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Category: Interactive Text Space Diagram

A Reply to Lorand

In reply to the comment on

Lorand, I don’t have a problem with the importance of knowledge graphs as you put it.

I agree that what matters is to find a way to visually encode the author’s intention in such a way that the reader can most effectively critically access it. I completely agree that a visual approach to this is the way to go and I don’t think we disagree that textual components of this are likely going to be very powerful as well.

I have started some work on this for my Author word processor as Dynamic Views and I am working with Christopher Gutteridge and Gyuri Layos on their visual graph systems for

You say that “text is outdated because of the:”
– need of serialization,
– lack of exact definitions and structures,
– missing ability to follow morphing background.

I don’t agree, with the first and third, as my dynamic views system (and all other visual graphs show) but the second point I do agree with but I just wonder what nodes or symbols or statements or ‘things’ we have available to use which are rigidly defined and structured.

If you want to talk with Ted that’s quite a challenge these days. He is extremely busy with his work but if you like I can tell him to have a look at what you suggest if you send me something very specific.

Your angry tone betrays a frustration I can identify with but I can’t see much in terms of specifically what you suggest should be done. Please note, you trash talk linear text but you reply to me using exactly that. Please show me exactly, even with pencil drawings, I don’t mind, how you think you and me should be talking. No hyperbole, just description. I would very much like to engage new and different thoughts when presented clearly.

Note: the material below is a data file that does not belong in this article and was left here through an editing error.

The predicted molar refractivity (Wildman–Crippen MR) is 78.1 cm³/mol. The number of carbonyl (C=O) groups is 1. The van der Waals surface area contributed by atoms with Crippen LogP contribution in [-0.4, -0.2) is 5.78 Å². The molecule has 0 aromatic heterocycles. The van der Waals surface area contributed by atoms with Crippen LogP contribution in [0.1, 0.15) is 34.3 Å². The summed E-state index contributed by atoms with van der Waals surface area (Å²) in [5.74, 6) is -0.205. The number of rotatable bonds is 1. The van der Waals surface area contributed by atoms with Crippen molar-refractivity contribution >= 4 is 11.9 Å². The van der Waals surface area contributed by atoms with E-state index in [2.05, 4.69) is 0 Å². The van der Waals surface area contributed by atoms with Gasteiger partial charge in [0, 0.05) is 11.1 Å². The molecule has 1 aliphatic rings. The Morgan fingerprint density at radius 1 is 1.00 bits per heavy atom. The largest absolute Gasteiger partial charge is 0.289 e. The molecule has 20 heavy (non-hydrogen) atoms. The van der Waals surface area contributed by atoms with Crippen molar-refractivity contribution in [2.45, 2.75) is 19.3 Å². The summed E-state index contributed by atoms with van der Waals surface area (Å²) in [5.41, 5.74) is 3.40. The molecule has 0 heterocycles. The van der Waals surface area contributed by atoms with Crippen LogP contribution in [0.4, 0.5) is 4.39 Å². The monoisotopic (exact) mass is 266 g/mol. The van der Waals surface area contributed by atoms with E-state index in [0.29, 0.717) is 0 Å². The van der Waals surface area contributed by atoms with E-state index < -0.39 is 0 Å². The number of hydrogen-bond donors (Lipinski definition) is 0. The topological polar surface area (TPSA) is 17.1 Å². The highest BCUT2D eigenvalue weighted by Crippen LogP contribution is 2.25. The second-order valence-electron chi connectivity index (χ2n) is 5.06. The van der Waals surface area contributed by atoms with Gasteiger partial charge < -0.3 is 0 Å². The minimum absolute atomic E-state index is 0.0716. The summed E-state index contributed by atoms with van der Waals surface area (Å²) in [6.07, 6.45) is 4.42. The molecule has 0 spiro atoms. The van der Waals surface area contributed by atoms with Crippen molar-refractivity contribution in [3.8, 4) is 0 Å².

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Watching Our Language

We discussed naming and terminology on the Doug@50 call yesterday, or rather, I moaned about our lack of language for the work, and here are two pertinent realisations:

The Thing It Is

In Author, when we switched into the dynamic view, which is essentially a graph or a map where the headings become nodes which can be flexibly re-ordered and connected, I initially called the headings ‘nodes’ when in this view since they are indeed nodes when viewed this way. However, for the user, this turned out to make no sense, since they still ‘are the same thing’, it’s just the interaction which has changed. This is important because we need to use current language as a start for where we are going and we need to see this from a new-world perspective, not try hard to shoe-horn old concepts into a new conceptual space. ‘The thing is the thing’, no matter where it is or how it’s viewed.


The other issue is one of scale. In a conversation today the obvious issue of how some of us are dealing with and are interested in large scale knowledge graphs and some of us, myself included, are interested in extremely small graphs, such as the dynamic view scale where items on the screen can usefully be represented by text and not a cloud or other shape. I’m sure this has been obvious to many for a while, but it just became clear. The large scale knowledge graph work (LSKG?) is more concerned with AI analysis while the small scale work is more concerned with human-visual analysis.


To keep these two quite different projects connected it would be great to find a way to make them interoperable in an active way if possible, or passive if that is all that’s useful and this is where the notion of a hyperGlossary comes in. The idea is to have a way for a user to manually add or define ‘nodes’ to a system which can be used to serve the nodes to other systems (Chris’s notion of a node server). A primary way to do this could be via a hyperGlossary where an author can define the personal meaning of a word or a term for the sake of elucidating the reader (as glosses originally were used) with a short definition, a long definition and then with specific connections to other terms. These connections would then build a basic graph which can be interactively viewed visually or even connected to large scale graphs.

This could be a very useful way of scaling the scale issue.

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